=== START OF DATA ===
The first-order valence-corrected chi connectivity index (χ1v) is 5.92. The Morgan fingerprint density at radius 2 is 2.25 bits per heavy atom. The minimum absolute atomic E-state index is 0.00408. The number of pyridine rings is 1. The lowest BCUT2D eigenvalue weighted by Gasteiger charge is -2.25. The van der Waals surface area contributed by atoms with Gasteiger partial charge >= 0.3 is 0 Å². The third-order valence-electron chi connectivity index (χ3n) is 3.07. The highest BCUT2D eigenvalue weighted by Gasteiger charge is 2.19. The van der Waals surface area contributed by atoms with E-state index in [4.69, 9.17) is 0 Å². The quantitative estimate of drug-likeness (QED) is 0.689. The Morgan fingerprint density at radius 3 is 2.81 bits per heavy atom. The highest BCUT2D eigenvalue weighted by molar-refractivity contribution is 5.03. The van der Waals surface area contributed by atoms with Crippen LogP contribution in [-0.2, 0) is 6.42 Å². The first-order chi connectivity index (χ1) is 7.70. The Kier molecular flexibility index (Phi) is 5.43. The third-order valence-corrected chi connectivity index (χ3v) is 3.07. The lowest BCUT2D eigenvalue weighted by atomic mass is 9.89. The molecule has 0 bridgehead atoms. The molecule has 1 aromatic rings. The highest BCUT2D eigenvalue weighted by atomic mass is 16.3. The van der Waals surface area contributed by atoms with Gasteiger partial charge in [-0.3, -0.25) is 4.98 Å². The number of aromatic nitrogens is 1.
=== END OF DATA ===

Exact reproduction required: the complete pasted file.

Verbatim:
The first-order valence-corrected chi connectivity index (χ1v) is 5.92. The Morgan fingerprint density at radius 2 is 2.25 bits per heavy atom. The minimum absolute atomic E-state index is 0.00408. The number of pyridine rings is 1. The lowest BCUT2D eigenvalue weighted by Gasteiger charge is -2.25. The van der Waals surface area contributed by atoms with Gasteiger partial charge >= 0.3 is 0 Å². The third-order valence-electron chi connectivity index (χ3n) is 3.07. The highest BCUT2D eigenvalue weighted by Gasteiger charge is 2.19. The van der Waals surface area contributed by atoms with E-state index in [4.69, 9.17) is 0 Å². The quantitative estimate of drug-likeness (QED) is 0.689. The Morgan fingerprint density at radius 3 is 2.81 bits per heavy atom. The highest BCUT2D eigenvalue weighted by molar-refractivity contribution is 5.03. The van der Waals surface area contributed by atoms with Crippen LogP contribution in [-0.2, 0) is 6.42 Å². The first-order chi connectivity index (χ1) is 7.70. The Kier molecular flexibility index (Phi) is 5.43. The third-order valence-corrected chi connectivity index (χ3v) is 3.07. The lowest BCUT2D eigenvalue weighted by atomic mass is 9.89. The molecule has 0 bridgehead atoms. The molecule has 1 aromatic rings. The highest BCUT2D eigenvalue weighted by atomic mass is 16.3. The van der Waals surface area contributed by atoms with Gasteiger partial charge in [-0.3, -0.25) is 4.98 Å². The number of aromatic nitrogens is 1.